We recently wrote about what to expect from your worker. In that post, we guided you through getting started with support workers. This post picks up where that one left off: Now you’ve found a worker, what can you expect from your first session?
Let’s be honest. Your first session can be confronting. You’re making yourself vulnerable to a stranger. The aim of this post is to make that first meeting feel less risky.
We’re going to break your first session with your worker into three parts:
- How to prepare before you have your first session.
- What happens during the session.
- Tying up loose ends after you meet with your worker.
Before Your Session: Prepare to Win
You’ll want to prepare three things to get the most out of your first session:
- Your goals.
- Any questions.
- Your preferences.
Let’s look at each one of these.
When you got your National Disability Insurance Scheme (NDIS) plan, you set out 2-3 goals. These are the goals you use your NDIS funding to work towards.
It’s in working towards your goals that you build your independence. Building your independence is the primary goal of the NDIS.
The role of disability support services to assist you reach your goals.
Your worker may ask why these goals are important to you so they can support you better.
By the time you get to this session, you will have had many of your questions answered.
Since first meeting the worker, you may have more questions.
Or maybe there’s something you had answered but still don’t understand. That’s OK. It’s fine to repeat the same question until you understand the answer. One way to test you understand something is to explain the answer to someone else.
You may like to make a list of these questions. Power tip: Keep a notebook and pen handy and write the questions down as they occur to you.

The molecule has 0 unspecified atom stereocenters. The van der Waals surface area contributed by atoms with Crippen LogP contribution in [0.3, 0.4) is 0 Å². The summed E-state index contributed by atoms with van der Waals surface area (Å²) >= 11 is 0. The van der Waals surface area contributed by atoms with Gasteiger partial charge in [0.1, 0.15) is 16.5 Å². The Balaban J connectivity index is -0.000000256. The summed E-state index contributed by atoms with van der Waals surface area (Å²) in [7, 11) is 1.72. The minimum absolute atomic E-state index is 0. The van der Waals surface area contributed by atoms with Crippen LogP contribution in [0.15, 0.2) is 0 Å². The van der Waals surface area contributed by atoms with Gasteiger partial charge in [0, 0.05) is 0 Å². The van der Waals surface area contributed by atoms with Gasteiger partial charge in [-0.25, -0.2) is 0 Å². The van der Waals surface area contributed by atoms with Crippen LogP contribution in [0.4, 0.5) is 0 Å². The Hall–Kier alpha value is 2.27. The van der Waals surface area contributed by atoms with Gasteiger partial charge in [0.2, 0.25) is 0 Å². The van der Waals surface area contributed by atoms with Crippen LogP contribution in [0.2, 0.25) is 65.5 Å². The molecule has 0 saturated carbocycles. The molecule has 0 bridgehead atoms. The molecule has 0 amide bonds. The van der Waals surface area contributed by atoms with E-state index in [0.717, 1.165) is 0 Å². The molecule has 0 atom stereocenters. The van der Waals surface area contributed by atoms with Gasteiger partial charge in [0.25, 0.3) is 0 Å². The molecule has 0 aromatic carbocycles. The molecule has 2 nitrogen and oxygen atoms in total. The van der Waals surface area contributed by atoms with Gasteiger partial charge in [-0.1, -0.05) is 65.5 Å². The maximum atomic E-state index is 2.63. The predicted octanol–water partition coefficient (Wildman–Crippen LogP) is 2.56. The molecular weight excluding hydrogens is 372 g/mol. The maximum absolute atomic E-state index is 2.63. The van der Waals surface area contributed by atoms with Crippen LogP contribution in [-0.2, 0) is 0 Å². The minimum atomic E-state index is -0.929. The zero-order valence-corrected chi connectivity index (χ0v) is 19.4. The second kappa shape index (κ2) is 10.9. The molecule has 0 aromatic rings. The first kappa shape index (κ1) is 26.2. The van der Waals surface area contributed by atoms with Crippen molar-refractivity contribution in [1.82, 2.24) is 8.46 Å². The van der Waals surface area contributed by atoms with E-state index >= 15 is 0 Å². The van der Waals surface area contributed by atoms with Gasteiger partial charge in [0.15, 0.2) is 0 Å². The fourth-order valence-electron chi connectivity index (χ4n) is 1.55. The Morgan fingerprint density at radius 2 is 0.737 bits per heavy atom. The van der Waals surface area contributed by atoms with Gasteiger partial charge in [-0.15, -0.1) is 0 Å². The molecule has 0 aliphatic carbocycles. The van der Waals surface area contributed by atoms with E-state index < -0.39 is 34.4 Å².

A great registered NDIS provider will honour your preferences. Your preferences are the ways you would like your disability services delivered.
Your preferences include things like:
- How would you like to be addressed (i.e. by your first name, or “Mr” or “Mrs”)?
- Do you want your worker to ask before entering your own home?
- How do you have your coffee when you’re out in the community?
You can expect your support services to be delivered to you your way.
During Your Session: Learn How Your Supports Will Work
Here are the things you can expect your worker to cover during your first session.
Acknowledge How You Feel
You may feel nervous meeting your worker. A good worker will ask how you feel and reassure you it’s OK to feel that way.
Outline What You’ll Cover
Knowing the topics will help you relax and know you’re in excellent hands.
Discuss Your Goals
Your worker will ask about your NDIS goals and why they are important to you. A good worker will go beyond your NDIS goals and ask about your broader goals.
Understand Your Needs
It’s important your worker understands the specific activities you need help with. If you have funding for core supports, then these could include:
- Help to shower.
- Going to the bathroom.
- Getting dressed.
If you have funding for capacity building, your supports could include:
- Transport to and from appointments.
- Help to take part in community groups. (The SALT Foundation runs groups at Alice House and Asha House).
- Support coordination to help you organise your supports.
Know Your Preferences
Your worker will deliver your support services your way. Perhaps you need help to communicate your needs. Or you have your own ways for how you like to do things.
Learn Your Interests
Most providers will match you to workers who share your interests. In How to Win Friends and Influence People, Dale Carnegie offers some good advice. Become interested in other people’s interests.